Around about midnight my stomach decided that all was not well with the world and that I was not treating it with the respect that a stomach should get. I ended up doing a crawler lap as I could not eat or drink anything and I was retching each time the trail got a little bumpy [which is about half the course...]

Eventually I pulled in to the van to see if a cup of tea and a pot noodle would sort anything. The tea helped a little, but I could only look at the pot noodle. So I ate what small scraps I could, grabbed a fresh bottle of water only, in case the nuun was the culprit and headed out on another crawler. At the end of this one I was still nauseous and unable to eat or drink much. Unfortunately for Jac her race had ended prematurely when her back brake packed in, fortunately for me I now had Pit Crew!

I changed into dry kit and wrapped myself in a sleeping bag while slowing eating a just-add-water pot of macaroni cheese. It was an insipid version of a majestic dish, but it was just what I needed. After another cup of tea and a strictly enforced 10 minute snooze-ette I was back out on the bike to see what was going to happen.

Much to my surprise I felt ok, in fact I felt entirely refreshed and was enjoying it all again. This coincided with the dawn lap, which for almost all other overnight races is a monumental occasion and generally makes everything ok again [for a while at least]. Here, because there is only 3 hours of official dark the light never really leaves the sky to the North and it is a curiously low key experience.

5 hours remained on the clock and I was feeling reasonably strong and able to stick to a gel only diet so upped the tempo a little to see what happened. Each time I passed Gordy Mac's team horse truck I got a good boost of encouragement. Gordy and his other two musketeers romped home to take the trios win - I reckon it mush have been the turbo trainer sitting outside their van that beat the competition down as much as anything : )


Images© Paul Masson,

Again, the final descent drew me in and gave me the inspiration to get back up the top to go once more. Crossing the line 7am I was still lapping in around 47 mins, so I realised that I had another 2 laps! Ugh, I had hoped that I could stop but I drew some inspiration from a few sources - seeing how it is done properly by many folks at the Newcastleton 24/12 hours of Exposure and some of the stories from epic adventures [I'm currently enjoying some Tour Divide tales and Cass Gilbert's amazing things seen while out riding]. Oh, and that means 2 more runs on the descent - w00t!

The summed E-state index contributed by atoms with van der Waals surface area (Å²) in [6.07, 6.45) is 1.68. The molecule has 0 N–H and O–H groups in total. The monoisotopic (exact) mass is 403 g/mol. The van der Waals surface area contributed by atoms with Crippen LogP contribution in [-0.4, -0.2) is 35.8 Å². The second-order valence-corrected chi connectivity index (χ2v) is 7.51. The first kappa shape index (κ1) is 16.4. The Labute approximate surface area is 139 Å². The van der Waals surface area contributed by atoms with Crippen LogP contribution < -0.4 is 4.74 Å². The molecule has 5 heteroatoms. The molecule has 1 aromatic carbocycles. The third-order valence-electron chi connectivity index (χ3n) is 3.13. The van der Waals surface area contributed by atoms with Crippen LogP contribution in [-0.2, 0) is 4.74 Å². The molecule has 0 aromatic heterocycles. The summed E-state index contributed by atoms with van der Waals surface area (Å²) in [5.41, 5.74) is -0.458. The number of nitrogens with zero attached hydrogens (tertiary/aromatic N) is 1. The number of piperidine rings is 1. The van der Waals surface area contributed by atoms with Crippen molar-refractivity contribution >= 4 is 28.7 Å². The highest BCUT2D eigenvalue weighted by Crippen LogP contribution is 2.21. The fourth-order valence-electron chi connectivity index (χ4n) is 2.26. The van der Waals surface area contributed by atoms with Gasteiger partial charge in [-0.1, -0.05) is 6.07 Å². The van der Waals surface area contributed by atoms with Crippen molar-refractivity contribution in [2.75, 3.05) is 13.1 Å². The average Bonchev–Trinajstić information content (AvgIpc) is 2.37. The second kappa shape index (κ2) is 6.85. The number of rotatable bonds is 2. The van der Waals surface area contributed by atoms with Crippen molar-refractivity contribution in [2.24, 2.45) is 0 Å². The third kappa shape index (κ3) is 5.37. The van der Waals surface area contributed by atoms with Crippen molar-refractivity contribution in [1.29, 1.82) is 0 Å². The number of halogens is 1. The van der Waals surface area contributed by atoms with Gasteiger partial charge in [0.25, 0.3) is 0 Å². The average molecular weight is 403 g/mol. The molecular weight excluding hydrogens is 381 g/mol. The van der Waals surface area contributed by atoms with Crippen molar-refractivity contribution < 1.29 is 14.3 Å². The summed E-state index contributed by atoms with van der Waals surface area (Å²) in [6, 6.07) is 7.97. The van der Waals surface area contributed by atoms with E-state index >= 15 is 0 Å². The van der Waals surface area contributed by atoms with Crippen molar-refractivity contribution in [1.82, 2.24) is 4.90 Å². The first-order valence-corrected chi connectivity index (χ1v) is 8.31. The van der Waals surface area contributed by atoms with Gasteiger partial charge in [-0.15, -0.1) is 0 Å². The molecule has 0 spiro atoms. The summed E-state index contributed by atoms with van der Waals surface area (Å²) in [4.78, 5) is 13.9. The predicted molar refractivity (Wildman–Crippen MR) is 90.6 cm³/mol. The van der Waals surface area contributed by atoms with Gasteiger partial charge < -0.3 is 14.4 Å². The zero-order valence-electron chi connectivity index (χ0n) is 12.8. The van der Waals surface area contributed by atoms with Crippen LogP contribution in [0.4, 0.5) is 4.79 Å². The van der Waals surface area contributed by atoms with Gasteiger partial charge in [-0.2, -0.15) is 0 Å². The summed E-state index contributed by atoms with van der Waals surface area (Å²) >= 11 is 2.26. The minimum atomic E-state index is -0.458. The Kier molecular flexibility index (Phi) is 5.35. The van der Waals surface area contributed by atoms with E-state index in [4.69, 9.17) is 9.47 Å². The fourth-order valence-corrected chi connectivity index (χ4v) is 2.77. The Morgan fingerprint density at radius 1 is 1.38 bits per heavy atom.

Images© Paul Masson,

Laps done, I dib for the last time and then go sit down. Jac brings over a beer and some of that pasta from the catering truck... better late than never, I guess.

I was quite chuffed with how it had all gone - I actually had fun and managed to keep going despite some stomach gremlins. I still felt reasonably fresh, but my back was beginning to grumble and hands were starting to suffer on the last choppy section of descent. I was happy with the 12hour-ness of it all.

Apparently I had somehow snatched back 2 places over the last two laps and come 3rd in the Solo category and 18th overall. As I had not been following the results this was a nice wee surprise. Ace!

PufferLite - a fun wee event which could easily do with a few more folks at it - keep it in mind for next year!


p.s.

As the race is the officially unofficial Scottish Singlespeed Champs I was also crowned male Scottish Singlespeed Champ. I'm going to keep quiet about this as I'm not a huge believer in singlespeeds being a distinct category in a race - it is just a kit choice. Oh, and I think second place was a 12 year old... ; )

4 comments:

Gordymac said...

Great write up Chris, Couldn't have put it better myself ;)

dRjON said...

aceness!

grant said...

Good stuff. :-)

chrisD said...

nice riding and writing young un.